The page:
Monster theory [electronic resource]: reading culture
Jeffrey Jerome Cohen
U of Minnesota Press, 1996 - Literary Criticism - 315 pages
The contributors to Monster Theory consider beasts, demons, freaks and fiends as symbolic expressions of cultural unease that pervade a society and shape its collective behavior. Through a historical sampling of monsters, these essays argue that our fascination for the monstrous testifies to our continued desire to explore difference and prohibition.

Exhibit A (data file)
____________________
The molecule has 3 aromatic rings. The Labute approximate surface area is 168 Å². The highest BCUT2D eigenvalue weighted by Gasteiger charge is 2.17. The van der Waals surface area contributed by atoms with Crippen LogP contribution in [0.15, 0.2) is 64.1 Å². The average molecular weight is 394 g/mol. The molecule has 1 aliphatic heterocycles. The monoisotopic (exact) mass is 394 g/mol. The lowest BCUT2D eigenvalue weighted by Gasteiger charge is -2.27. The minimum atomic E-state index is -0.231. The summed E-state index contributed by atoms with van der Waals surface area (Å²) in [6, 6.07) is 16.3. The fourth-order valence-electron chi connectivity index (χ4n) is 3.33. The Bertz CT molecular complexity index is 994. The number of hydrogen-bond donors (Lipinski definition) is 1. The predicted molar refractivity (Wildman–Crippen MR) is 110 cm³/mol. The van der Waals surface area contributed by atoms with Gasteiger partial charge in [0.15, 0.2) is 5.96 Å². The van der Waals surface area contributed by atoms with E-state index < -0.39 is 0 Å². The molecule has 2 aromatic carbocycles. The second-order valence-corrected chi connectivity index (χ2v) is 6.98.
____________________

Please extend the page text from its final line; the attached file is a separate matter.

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abjection American Anne Rice argues artiﬁcial Artus Beowulf birth body boundaries brothers Bulwer’s century Chang and Eng chap Christian conjoined conjoined twins creature cultural death deﬁned deﬁnition deformity difference difﬁcult discourse domestic Dracula draugr early modern English essay Eyrbyggja saga family sagas family’s female ﬁction ﬁeld ﬁgure ﬁlm ﬁnally ﬁnd ﬁrst ﬂesh Frankenstein Gargantua gender genre giant Glamr Grendel Grettir hermaphrodites human hypogrammatism Icelandic identity ideology imagination Iohn Islam Jurassic Park language Lestat letter linguistic literal London Man’s Martin Guerre Martyrology Mary Shelley meaning medieval metaphor monster monstrous Montaigne Montaigne’s Muslim narrative nature Nichol novel one’s Peter the Venerable poem political postmodern pygmy question reﬂect revenant rhetoric Rice’s Robert the Monk Saracens Saussure’s scientiﬁc seems sense sexual Shelley’s Siamese Twins signiﬁcant signs social society speciﬁc supernatural symbolic tion trans University Press unthought Vampire Lestat vampires women words writing York